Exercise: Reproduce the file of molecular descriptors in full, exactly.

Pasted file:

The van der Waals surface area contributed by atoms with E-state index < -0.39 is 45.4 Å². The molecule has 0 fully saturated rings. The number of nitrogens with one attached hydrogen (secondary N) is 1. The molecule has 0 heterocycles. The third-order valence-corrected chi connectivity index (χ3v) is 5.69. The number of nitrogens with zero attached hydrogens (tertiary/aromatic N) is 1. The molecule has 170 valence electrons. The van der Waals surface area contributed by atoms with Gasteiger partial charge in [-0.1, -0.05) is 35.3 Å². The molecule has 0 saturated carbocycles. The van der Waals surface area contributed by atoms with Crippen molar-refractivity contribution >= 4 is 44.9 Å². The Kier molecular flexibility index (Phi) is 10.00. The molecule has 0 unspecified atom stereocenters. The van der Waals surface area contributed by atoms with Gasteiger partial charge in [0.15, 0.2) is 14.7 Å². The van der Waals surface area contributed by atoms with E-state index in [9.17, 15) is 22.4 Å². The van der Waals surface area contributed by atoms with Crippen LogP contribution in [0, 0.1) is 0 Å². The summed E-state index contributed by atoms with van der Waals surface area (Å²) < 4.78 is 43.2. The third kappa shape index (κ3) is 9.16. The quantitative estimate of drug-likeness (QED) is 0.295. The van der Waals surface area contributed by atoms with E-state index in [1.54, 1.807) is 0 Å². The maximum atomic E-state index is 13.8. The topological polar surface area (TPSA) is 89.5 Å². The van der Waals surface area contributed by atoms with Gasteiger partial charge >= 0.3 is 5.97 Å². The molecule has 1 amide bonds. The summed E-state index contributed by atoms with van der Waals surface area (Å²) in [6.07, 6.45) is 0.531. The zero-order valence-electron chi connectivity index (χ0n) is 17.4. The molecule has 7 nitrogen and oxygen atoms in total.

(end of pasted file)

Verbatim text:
The van der Waals surface area contributed by atoms with E-state index < -0.39 is 45.4 Å². The molecule has 0 fully saturated rings. The number of nitrogens with one attached hydrogen (secondary N) is 1. The molecule has 0 heterocycles. The third-order valence-corrected chi connectivity index (χ3v) is 5.69. The number of nitrogens with zero attached hydrogens (tertiary/aromatic N) is 1. The molecule has 170 valence electrons. The van der Waals surface area contributed by atoms with Gasteiger partial charge in [-0.1, -0.05) is 35.3 Å². The molecule has 0 saturated carbocycles. The van der Waals surface area contributed by atoms with Crippen molar-refractivity contribution >= 4 is 44.9 Å². The Kier molecular flexibility index (Phi) is 10.00. The molecule has 0 unspecified atom stereocenters. The van der Waals surface area contributed by atoms with Gasteiger partial charge in [0.15, 0.2) is 14.7 Å². The van der Waals surface area contributed by atoms with E-state index in [9.17, 15) is 22.4 Å². The van der Waals surface area contributed by atoms with Crippen LogP contribution in [0, 0.1) is 0 Å². The summed E-state index contributed by atoms with van der Waals surface area (Å²) < 4.78 is 43.2. The third kappa shape index (κ3) is 9.16. The quantitative estimate of drug-likeness (QED) is 0.295. The van der Waals surface area contributed by atoms with E-state index in [1.54, 1.807) is 0 Å². The maximum atomic E-state index is 13.8. The topological polar surface area (TPSA) is 89.5 Å². The van der Waals surface area contributed by atoms with Gasteiger partial charge >= 0.3 is 5.97 Å². The molecule has 1 amide bonds. The summed E-state index contributed by atoms with van der Waals surface area (Å²) in [6.07, 6.45) is 0.531. The zero-order valence-electron chi connectivity index (χ0n) is 17.4. The molecule has 7 nitrogen and oxygen atoms in total.